Film Pulse Score

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Release Date: March 23, 2018 (Limited)
Director: Wes Anderson
MPAA Rating: PG-13
Runtime: 101 Minutes

Isle of Dogs is a movie that leaves one with many more questions than answers. Why does Greta Gerwig’s 17-year-old, white, revolutionary exchange student animal rights activist have a crush on a 12-year-old boy she’s never met? Why is the highly aggressive, black-furred dog washed to reveal his white fur and a less aggressive tone? Why are the two female dogs (one of whom is actually called a bitch late in the film) just love- and baby-making objects for our heroes? Why can’t Wes Anderson write a compelling female character to save his life? Why is this movie set in Japan?

But seriously, the reason I’m going to be harsh on this film is that, given the amount of effort expended on a stop-motion animated feature, I expect everything to be thought through a little bit better.

The story is relatively simple. The mayor of fictional Japanese city orders all dogs to be moved to Trash Island, including his nephew’s guard dog. His nephew then flies a plane onto Trash Island to find his dog. The dogs of Trash Island help him on this quest, eventually finding that the mayor plans to exterminate all the dogs. Helping is a random 17-year-old exchange student from Ohio who leads the protests against the mayor’s actions.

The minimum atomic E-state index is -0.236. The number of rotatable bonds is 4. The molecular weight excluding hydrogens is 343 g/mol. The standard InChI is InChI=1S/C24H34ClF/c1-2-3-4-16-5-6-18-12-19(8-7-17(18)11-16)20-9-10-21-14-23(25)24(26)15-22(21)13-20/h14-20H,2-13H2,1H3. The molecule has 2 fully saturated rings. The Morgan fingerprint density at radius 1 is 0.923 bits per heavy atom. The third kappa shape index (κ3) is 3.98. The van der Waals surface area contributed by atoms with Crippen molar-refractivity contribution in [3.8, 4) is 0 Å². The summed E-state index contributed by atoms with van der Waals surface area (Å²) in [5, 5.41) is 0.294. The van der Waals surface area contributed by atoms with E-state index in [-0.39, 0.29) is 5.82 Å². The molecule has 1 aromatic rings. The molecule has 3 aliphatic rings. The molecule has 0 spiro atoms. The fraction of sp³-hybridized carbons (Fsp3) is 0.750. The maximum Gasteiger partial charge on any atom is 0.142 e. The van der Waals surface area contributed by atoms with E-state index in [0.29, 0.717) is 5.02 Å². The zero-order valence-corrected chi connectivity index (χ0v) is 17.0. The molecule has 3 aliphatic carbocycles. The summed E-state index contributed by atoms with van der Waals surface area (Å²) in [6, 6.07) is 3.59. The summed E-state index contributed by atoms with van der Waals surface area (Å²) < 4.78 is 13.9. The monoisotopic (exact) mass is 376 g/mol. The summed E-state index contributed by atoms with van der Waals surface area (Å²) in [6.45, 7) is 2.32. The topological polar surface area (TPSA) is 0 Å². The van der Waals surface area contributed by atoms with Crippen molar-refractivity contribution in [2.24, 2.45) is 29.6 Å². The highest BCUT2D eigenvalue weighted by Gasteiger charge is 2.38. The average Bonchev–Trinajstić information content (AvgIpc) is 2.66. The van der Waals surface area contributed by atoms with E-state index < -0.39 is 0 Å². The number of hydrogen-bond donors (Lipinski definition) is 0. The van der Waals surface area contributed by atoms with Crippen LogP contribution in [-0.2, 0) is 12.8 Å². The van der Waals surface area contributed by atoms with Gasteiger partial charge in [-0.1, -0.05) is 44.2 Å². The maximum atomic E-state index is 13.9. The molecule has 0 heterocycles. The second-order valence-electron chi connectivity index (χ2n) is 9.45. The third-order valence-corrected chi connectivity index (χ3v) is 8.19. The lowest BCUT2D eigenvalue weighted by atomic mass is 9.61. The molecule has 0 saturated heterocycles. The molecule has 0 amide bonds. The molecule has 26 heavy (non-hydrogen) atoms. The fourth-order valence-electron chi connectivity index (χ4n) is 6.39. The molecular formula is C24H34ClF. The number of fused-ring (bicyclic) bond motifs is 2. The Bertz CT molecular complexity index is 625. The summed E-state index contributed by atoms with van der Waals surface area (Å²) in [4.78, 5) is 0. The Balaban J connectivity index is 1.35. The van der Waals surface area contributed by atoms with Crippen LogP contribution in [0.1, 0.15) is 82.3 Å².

All the Japanese characters speak Japanese, and all the dogs speak English. There are no subtitles for the Japanese characters, but there are frequently spoken translators. My question is how exactly this film is going to play in Japan? Are they going to dub all the English voices, including the translators, into Japanese? I don’t harp on the idea of cultural appropriation for its own sake, but this film feels like it’s using a misconstrued version of political correctness to cover for their blatant orientalist nonsense.

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What makes this particularly disappointing is that this is the follow-up to Wes Anderson’s three most compelling films: Fantastic Mr. Fox, Moonrise Kingdom and The Grand Budapest Hotel. Each of these films has something Isle of Dogs lacks. It’s not funny enough, charming enough, or compelling enough to justify its other problems and, because of this pedigree (no pun intended), it’s hard not to compare it to Anderson’s previous outings.

Isle of Dogs has all the usual trappings of a Wes Anderson film. It has a bit of a wit, some dark undertones and a bleak, but nevertheless, happy ending. But somewhere along the way the heart that made Moonrise and Budapest so compelling got lost. I’m not mad, I’m just disappointed.

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